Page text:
Life’s an itch

I got back into World of Warcraft.

With the impending release of World of Warcraft Classic, I felt that familiar itch for some sweet MMORPG action. Since Classic isn’t even in beta yet, I settled for the current iteration.

My last run at WoW was just after the release of Legion, the previous expansion. It was my first playing since 2010, and I had a blast leveling my druid up to the new level cap and goofing around with a new guild. Eventually, I hit my peak (or at least the best I could do without scheduled and consistent raiding) and my interest waned. My subscription eventually lapsed, my itch fully scratched.

But that need for chasing an experience bar and finding new equipment slowly crept back into my brain.

So I settled for starting up a new character and exploring the gameplay changes with a new class and race since trial accounts are free until level 20. My Worgen warrior, under the name of my old druid character, was supposed to be my outlet for my desperate need for MMO-brand satisfaction.

I made it to level 18 before I completely forgot about it. I didn’t feel the need to log back in. The itch hadn’t been scratched or anything—I just didn’t want to keep going. Maybe it was the knowledge that Classic is on the way. Or maybe the WoW subreddit is right and the game’s mechanics are just straight-up unsatisfying now.

(Full disclosure: I logged back in just now to check what level I made it to and ended up making the final push to 20 and got my first mount. Wasn’t exactly a sigh of relief, but it was almost enjoyable.)

Either way, it made me realize how impossible it is truly satisfy that need for what originally got me hooked on the king of MMORPGs. There’s a very unique brand of nostalgia for exploring a vibrant world with other people, for learning new spells and forms, for persevering against tough bosses for the first time.

But there’s also that classic desire for a simpler time where I could focus on the game and learning it with other newbies—learning not just WoW specifically, but the genre itself. That’s not the game anymore, and it never will be. I can’t really put myself back in level 60 gear and figure out how to best DPS as a feral druid on my first big boy raid.

It’s not exactly a satisfying lesson, or even a particularly helpful one—I still have the desire for that warm nostalgia. But at least I can understand how to approach that desire and what state of mind I need to be in when I approach other games.

Unfortunately for my Worgen warrior, I don’t think he’s going to make it to level 120. He’s earned his mount, so I think he’s earned some rest, too.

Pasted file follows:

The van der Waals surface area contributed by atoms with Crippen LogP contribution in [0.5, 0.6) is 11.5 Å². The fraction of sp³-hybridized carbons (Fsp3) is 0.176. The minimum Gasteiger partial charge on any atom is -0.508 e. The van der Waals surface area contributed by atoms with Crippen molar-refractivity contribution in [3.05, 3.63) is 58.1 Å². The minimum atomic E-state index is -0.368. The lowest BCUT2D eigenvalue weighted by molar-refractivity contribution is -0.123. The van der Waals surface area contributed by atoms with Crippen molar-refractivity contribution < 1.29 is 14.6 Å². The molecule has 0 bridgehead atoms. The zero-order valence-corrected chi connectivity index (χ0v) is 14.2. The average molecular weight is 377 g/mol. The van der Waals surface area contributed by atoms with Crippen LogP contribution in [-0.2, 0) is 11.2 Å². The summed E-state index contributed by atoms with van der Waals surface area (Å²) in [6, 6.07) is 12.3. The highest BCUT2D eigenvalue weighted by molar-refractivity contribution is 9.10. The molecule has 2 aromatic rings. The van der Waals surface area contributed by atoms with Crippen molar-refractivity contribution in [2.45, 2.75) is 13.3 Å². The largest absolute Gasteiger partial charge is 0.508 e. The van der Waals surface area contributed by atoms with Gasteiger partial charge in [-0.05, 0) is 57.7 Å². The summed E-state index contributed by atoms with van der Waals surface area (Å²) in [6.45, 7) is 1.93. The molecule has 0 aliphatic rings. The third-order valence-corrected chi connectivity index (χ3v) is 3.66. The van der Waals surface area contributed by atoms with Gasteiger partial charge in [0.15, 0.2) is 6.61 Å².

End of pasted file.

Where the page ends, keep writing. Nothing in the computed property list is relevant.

And I’m still going to keep my eyes glued to that Classic release countdown.

Game off

I’ve been pretty confident in my desire to involve myself with the world of games writing. Maybe not professionally, but it’s something that I’d consider a natural extension  of my favorite hobby.

But here’s the thing—and it’s not a new thing, I know—that keeps my ego in check.

New games come out. A lot.

That’s pretty dope. There aren’t any long periods of mediocre games or stretches of boredom with the current trends. There’s always a 10/10 game hidden behind an unfamiliar platform.

The problem, as minor of a problem as it is, is that this means that the Must Talk About Game of the Week changes, well, every week. The gaming audience’s attention, like the attention of every fanbase, is easily shifted and quick to jump ship to the next big thing. Like I said, this isn’t the worst thing in the world and really only affects a fairly small subdivision of the gaming population.

But let’s say I want to catch the wave for a quick pitch or something I can call “trending-able.” Right now, it’s Sekiro: Shadows Die Twice. A few days ago, it was The Division 2. In a few more days (and weeks), it’ll be Mortal Kombat 11 or Rage 2. And surprise, they all seem dope. And they’re all also going to major contenders for the spotlight. And they all cost money.

Every new release is another question about whether or not it’s worth dropping another $60 to be up to date on the most popular/easily promotable game. It’s absolutely worth it worth it, sure, $60 is an amazing value for these well-crafted experiences, but it doesn’t make the financial struggle feel any better. And there’s not really any solid answer here, other than making more money, I guess.

I’d be lying if I said this post isn’t mostly about Sekiro. I absolutely adore FromSoftware, and even after Platinum-ing Bloodborne a few weeks ago, I’m still desperately itching for that fast-paced fighting and atmospheric amazement.

It’ll still be an incredible game when I eventually pick it up, yeah, but let’s hope I can keep any spoilers alive in the shadows until then.

 

Five Games That Have Me Tamed

[I was lucky enough to correspond with the folks at Official Xbox Magazine about a year ago. I applied for a staff writer position, but I didn’t make the cut seeing as how I didn’t have a UK work visa. Womp womp (hey, I got to write a piece for the print magazine, which was a life goal). They did ask for a summary of what I’d been playing, and I really liked the end result. So here it is.]

Watch_Dogs

Developer: Ubisoft Montreal